The greenback may make the world go 'round, but another kind of currency will soon be spinning around Charm City—the BNote.
The money is modeled after similar concepts tried in dozens of other areas, like Roanoke, VA's, Nokies; the successful BerkShares in the towns of the Berkshires, MA; and the Ithaca Hours in New York, a currency note representing one hour of labor by any sort of craftsperson or contractor.
BNotes are designed to keep local folks spending their money at locally owned businesses. Shops in the BNote network can offer change for a purchase in BNotes, which compels customers to spend their BNotes—you guessed it—locally.
"It became apparent to me this was something I really needed to help make a reality," says Jeff Dicken, executive director of the Baltimore Green Currency Association. "There's a need for economic alternatives and local currency really makes people stop and think about where they're spending their money."
In the works for nearly a year, the new currency is debuting this month (check out kick-off events and BNote details at baltimoregreencurrency.org) with the first BNotes (valued at $1 and $5) being distributed by businesses in Hampden.
The area was chosen for the launch because of the many small businesses, relative geographic isolation that makes the currency easy to study, and the number of young people moving there.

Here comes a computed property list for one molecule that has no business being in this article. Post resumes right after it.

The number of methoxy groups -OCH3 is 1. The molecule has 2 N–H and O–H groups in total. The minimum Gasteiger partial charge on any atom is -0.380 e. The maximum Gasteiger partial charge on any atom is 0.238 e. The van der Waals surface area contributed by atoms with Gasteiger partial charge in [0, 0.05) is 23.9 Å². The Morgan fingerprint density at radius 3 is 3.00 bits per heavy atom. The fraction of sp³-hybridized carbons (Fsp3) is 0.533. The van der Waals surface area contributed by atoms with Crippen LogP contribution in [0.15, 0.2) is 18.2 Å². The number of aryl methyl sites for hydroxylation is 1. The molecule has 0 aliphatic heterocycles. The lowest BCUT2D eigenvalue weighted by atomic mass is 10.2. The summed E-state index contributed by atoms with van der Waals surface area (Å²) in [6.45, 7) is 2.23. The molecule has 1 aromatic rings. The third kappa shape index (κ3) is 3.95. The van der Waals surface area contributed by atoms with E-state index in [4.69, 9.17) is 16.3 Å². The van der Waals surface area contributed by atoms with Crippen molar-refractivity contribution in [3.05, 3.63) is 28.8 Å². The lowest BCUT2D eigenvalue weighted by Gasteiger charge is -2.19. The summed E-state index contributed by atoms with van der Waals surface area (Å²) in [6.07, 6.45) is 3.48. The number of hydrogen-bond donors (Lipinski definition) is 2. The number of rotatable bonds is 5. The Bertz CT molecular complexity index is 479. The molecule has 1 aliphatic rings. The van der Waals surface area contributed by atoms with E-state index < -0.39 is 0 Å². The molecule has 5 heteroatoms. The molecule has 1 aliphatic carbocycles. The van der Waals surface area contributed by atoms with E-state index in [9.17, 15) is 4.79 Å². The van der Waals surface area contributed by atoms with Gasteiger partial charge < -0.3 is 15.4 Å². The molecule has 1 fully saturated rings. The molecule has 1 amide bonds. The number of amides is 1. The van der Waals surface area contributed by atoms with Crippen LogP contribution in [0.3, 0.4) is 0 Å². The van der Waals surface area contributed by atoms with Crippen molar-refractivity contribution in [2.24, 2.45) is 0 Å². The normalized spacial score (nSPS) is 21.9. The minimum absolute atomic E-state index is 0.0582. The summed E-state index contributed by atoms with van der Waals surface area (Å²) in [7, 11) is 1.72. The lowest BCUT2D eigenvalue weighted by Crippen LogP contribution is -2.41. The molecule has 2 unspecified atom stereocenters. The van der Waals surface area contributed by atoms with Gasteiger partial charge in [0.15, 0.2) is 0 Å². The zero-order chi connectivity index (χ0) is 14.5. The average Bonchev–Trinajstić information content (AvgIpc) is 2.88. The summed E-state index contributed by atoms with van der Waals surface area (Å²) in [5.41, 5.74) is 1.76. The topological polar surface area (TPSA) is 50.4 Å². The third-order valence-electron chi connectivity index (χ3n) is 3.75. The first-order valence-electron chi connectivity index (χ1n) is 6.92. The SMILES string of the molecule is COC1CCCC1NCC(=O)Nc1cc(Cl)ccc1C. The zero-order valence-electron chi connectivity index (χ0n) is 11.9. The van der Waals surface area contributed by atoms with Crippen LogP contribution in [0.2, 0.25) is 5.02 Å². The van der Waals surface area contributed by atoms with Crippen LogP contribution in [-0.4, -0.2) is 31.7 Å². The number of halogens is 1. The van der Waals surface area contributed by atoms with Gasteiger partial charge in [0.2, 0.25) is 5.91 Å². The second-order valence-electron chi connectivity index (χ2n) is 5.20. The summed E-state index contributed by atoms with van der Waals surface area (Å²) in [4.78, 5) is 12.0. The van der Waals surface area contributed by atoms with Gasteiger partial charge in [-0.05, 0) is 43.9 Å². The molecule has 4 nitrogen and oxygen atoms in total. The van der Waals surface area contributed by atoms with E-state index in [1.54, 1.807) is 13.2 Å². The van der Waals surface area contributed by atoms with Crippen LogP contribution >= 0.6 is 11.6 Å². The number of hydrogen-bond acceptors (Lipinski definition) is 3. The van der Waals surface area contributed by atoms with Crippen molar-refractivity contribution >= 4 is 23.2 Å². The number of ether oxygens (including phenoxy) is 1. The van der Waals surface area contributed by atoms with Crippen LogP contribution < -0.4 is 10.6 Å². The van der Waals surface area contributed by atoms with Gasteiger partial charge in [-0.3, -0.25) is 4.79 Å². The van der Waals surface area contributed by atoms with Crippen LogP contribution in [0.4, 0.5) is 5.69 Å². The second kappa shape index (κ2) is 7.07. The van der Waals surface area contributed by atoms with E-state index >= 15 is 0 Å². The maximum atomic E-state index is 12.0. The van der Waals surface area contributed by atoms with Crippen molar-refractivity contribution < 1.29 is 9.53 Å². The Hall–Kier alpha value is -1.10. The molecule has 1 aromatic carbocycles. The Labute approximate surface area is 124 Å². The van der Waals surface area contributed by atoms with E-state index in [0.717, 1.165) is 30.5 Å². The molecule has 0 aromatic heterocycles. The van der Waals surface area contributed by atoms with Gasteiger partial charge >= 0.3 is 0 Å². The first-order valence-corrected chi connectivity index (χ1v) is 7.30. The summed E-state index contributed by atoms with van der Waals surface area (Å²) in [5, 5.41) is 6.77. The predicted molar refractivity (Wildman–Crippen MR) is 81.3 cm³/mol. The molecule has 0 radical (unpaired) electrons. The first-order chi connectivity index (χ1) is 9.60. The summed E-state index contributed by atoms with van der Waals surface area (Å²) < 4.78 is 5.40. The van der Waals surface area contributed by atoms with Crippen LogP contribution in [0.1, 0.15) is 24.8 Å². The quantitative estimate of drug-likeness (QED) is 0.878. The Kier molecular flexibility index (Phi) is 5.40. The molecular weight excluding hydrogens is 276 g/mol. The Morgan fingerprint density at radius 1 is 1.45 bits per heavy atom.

"We liked the idea of keeping money flowing within our neighborhood," says Patrick Ito, co-owner and chef of McCabe's, one of the businesses using BNotes. "Hampden has kept out a lot of corporate business and this can help keep it that way."
Selected shops in Mt. Washington, Woodberry, and along Harford Road are also getting in on the ground floor.
Dicken, 44, works in IT during the day but has always had an interest in green efforts, community sustainability, and localization. To ensure a smooth start, he's in touch through a Google group with the other U.S. towns that have tried so-called complimentary currency, or are planning to.
"We want to share the best practices and not have to reinvent the wheel each time," he says. "And locally, we're getting a great response. Residents and businesses are all over it, which is very heartening."